Freddie Mac and Fannie Mae are on track to lend nearly as many dollars to apartment properties in 2020 as they did in 2019. They have even loosened rules created in the early months of the COVID-19 crisis that required new multifamily borrowers keep enough reserves on hand to ensure they could make loan payments for as long as 18 months.
“These guys are going to do everything they can to backstop the market,” says Richard Katzenstein, senior vice president and national director of Marcus & Millichap Capital Corporation, based in New York City. “They are looking to put out as much capital as they can.”
In the first months of the crisis, Freddie Mac and Fannie Mae asked new borrowers to reserve enough money to pay the debt service on their loans for between six and -18 months, including both payments of principal and interest. Those reserve requirements are now often waived for new loans that are not as large as the maximum the agencies allow.
Overall Freddie Mac and Fannie Mae accounted for about $140 billion in multifamily lending activity, about 38 percent of the $364.4 billion of all multifamily lending, according to the Mortgage Bankers Assocation. And while lending for commercial and multifamily properties were dropped 48 percent in the second quarter compared to a year ago, loans backed by Fannie Mae or Freddie Mac only were down 5 percent year over year.
“Once you go up to the maximum proceeds—80 percent of the value of the property—then they want the reserves,” says Katzenstein.
Freddie Mac and Fannie Mae lenders have not added other requirements on multifamily borrowers. In contrast, for homeowners they have added a 50 basis point fee on new home loans that refinance existing mortgages that are delivered to the GSEs as of December 1, 2020. The fee will help cover likely losses to the portfolio of home loans in difficult economic times to come.
“There is nothing like that on the multifamily side,” says Dave Borsos for the National Multifamily Housing Council (NMHC).
On the volume side, both government-sponsored enterprises are on track to match 2019 origination volumes. That’s a stark contrast to many other parts of the commercial real estate finance and investment world where there have been steep drops in activity year-over-year. It also comes amid the FHFA continuing to lay the groundwork for the agencies’ exits from conservatorship.
“The industry entered the current recession on solid footing and is well-positioned to absorb the impacts of the recession due to substantial growth over the past several years,” says Steve Guggenmos, vice president of Multifamily Research and Modeling at Freddie Mac.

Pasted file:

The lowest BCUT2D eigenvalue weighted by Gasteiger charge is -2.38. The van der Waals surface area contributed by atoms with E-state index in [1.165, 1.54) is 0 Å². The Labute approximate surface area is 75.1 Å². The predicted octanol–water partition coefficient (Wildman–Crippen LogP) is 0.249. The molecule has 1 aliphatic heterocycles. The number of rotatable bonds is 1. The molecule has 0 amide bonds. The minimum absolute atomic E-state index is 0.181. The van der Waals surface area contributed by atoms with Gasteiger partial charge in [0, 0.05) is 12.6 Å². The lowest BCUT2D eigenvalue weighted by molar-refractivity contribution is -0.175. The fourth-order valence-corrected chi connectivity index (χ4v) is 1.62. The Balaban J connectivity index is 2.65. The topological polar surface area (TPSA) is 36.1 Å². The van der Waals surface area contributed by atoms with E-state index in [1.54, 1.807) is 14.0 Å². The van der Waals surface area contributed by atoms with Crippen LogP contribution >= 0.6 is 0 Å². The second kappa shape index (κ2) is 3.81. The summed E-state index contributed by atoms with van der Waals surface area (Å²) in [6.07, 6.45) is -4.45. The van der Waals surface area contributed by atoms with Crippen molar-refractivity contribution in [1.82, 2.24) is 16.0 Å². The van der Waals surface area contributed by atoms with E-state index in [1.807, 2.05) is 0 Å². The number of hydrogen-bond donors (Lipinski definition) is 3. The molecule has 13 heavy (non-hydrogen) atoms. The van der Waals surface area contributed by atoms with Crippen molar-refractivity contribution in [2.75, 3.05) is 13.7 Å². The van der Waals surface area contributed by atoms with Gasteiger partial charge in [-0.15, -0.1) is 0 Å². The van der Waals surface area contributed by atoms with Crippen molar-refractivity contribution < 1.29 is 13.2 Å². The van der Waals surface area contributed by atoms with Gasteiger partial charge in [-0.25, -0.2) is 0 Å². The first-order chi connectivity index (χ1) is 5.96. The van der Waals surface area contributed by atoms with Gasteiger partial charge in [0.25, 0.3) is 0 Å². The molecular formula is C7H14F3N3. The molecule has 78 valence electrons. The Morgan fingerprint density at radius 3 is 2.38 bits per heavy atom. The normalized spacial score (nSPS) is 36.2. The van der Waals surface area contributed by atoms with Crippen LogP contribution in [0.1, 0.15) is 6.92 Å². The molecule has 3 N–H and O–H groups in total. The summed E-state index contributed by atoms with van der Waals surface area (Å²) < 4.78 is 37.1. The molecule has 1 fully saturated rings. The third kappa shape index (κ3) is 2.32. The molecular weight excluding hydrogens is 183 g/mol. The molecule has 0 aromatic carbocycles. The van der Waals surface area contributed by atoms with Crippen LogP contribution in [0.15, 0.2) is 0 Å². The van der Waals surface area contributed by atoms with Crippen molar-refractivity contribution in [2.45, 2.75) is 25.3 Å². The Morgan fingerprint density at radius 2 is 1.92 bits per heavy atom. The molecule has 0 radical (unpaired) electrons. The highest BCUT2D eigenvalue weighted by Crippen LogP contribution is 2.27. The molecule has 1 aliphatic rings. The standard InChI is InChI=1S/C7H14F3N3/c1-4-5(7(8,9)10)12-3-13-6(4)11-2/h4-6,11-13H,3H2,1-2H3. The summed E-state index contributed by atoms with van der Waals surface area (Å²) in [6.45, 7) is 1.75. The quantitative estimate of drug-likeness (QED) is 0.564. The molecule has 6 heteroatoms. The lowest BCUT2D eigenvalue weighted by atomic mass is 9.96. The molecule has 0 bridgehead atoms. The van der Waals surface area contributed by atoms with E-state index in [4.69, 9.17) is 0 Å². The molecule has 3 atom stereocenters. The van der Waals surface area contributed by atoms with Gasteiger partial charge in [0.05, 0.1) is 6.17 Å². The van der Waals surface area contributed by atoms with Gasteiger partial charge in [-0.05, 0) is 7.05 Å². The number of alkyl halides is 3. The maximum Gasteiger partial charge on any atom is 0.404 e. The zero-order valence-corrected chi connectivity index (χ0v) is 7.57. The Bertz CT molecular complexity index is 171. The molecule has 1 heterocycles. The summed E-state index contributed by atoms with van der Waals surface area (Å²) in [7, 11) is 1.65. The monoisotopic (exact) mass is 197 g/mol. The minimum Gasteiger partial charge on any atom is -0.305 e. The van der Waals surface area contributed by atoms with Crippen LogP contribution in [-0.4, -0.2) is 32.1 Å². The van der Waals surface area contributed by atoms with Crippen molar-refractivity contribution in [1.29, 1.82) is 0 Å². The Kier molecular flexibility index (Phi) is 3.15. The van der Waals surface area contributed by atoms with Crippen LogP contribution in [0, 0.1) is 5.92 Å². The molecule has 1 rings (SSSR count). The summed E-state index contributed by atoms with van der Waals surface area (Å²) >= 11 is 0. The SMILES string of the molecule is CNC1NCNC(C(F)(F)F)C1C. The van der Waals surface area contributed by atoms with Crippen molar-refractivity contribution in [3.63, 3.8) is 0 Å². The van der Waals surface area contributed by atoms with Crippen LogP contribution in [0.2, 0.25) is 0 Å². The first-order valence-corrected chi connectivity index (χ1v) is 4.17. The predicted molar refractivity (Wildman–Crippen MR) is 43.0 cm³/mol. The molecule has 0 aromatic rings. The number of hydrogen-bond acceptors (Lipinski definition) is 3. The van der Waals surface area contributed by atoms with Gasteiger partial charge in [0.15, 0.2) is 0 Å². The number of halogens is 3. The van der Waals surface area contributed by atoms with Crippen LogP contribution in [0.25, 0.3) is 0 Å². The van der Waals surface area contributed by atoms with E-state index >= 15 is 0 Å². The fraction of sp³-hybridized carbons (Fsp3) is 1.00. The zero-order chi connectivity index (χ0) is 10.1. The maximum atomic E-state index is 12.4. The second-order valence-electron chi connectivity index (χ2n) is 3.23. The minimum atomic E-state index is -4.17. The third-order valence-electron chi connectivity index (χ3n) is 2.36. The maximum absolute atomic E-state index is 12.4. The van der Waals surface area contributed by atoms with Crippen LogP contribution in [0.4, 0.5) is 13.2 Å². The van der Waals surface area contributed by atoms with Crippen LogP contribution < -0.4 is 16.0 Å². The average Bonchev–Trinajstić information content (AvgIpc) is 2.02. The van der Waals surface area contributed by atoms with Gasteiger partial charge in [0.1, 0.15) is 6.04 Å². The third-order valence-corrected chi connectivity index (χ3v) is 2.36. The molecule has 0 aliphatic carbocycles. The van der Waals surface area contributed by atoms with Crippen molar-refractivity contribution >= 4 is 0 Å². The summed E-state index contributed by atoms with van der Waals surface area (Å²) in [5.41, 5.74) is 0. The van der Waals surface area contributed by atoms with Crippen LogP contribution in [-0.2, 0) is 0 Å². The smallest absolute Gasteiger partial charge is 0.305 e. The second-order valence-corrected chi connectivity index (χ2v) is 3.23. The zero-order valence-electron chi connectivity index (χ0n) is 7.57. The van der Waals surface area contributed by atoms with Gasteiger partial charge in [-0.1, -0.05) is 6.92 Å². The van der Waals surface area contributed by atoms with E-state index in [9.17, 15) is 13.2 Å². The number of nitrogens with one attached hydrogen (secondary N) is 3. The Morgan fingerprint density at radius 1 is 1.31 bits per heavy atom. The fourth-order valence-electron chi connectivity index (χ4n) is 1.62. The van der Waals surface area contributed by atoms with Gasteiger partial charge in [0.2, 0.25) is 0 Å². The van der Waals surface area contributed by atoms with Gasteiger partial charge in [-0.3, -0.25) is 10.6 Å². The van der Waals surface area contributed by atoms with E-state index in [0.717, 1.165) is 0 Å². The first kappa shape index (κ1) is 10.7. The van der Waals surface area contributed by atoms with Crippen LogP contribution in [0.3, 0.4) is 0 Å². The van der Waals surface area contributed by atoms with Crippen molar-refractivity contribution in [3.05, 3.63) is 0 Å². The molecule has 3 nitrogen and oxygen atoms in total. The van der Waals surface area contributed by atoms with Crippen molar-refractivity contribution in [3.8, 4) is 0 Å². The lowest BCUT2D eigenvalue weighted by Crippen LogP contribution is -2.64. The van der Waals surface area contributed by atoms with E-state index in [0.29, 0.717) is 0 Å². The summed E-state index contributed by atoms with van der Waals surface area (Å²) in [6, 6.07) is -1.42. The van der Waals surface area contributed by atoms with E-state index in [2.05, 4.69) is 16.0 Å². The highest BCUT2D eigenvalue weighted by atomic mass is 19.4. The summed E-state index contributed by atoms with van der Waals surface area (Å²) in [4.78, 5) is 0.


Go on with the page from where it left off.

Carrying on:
Other types of lenders, including banks, life companies, conduit lenders and others, are expected to make 20 percent to 40 percent fewer loans in 2020 compared to the year before, according to Freddie Mac.
“While we anticipate the total multifamily volume [from lenders of all types] to decrease in 2020, Freddie Mac is supporting lending liquidity as other market participants moved to the sidelines,” says Guggenmos. Even though relatively few borrowers are now seeking financing to buy apartment properties, Freddie Mac and Fannie Mae are replacing much of the acquisition financing they usually provide with refinanced loans to apartment properties.
“Interest rates are historically low,” adds Borsos. “Freddie Mac and Fannie Mae are still very active in the marketplace.”
Freddie Mac offers 10-year loans that cover 80 percent of the value of an apartment property to strong loan sponsors with interest rates fixed at 230 to 245 basis points over the yield on U.S. Treasury bonds, with a floor on Treasury bond yields of 50 basis points, according to Marcus & Millichap.
Other types of lenders also offer competitive interest rates, but at lower levels of leverage. “Interest rates offered by banks are competitive. But they are dialing back the loan-to-value (LTV) ratios… maybe not 70 percent, maybe 60 percent of 65 percent,” says Katzenstein
So far, the economic crisis has not caused measurable damage to the multifamily loans held by Freddie Mac and Fannie Mae. The number of their borrowers who have missed loans payments and asked for forbearance has not grown much, despite the economic chaos caused by coronavirus, according to NMHC’s analysis of data from the government-sponsored entities. “There is some uptick in the beginning, but it’s been level from then on,” says Borsos.
Of the borrowers that have asked for forbearance on their loans, the vast majority (75 percent) are small loans of just a few million dollars each. “These may be mom and pop investors in apartment buildings,” says Borsos. “Those may be the ones that are struggling.”
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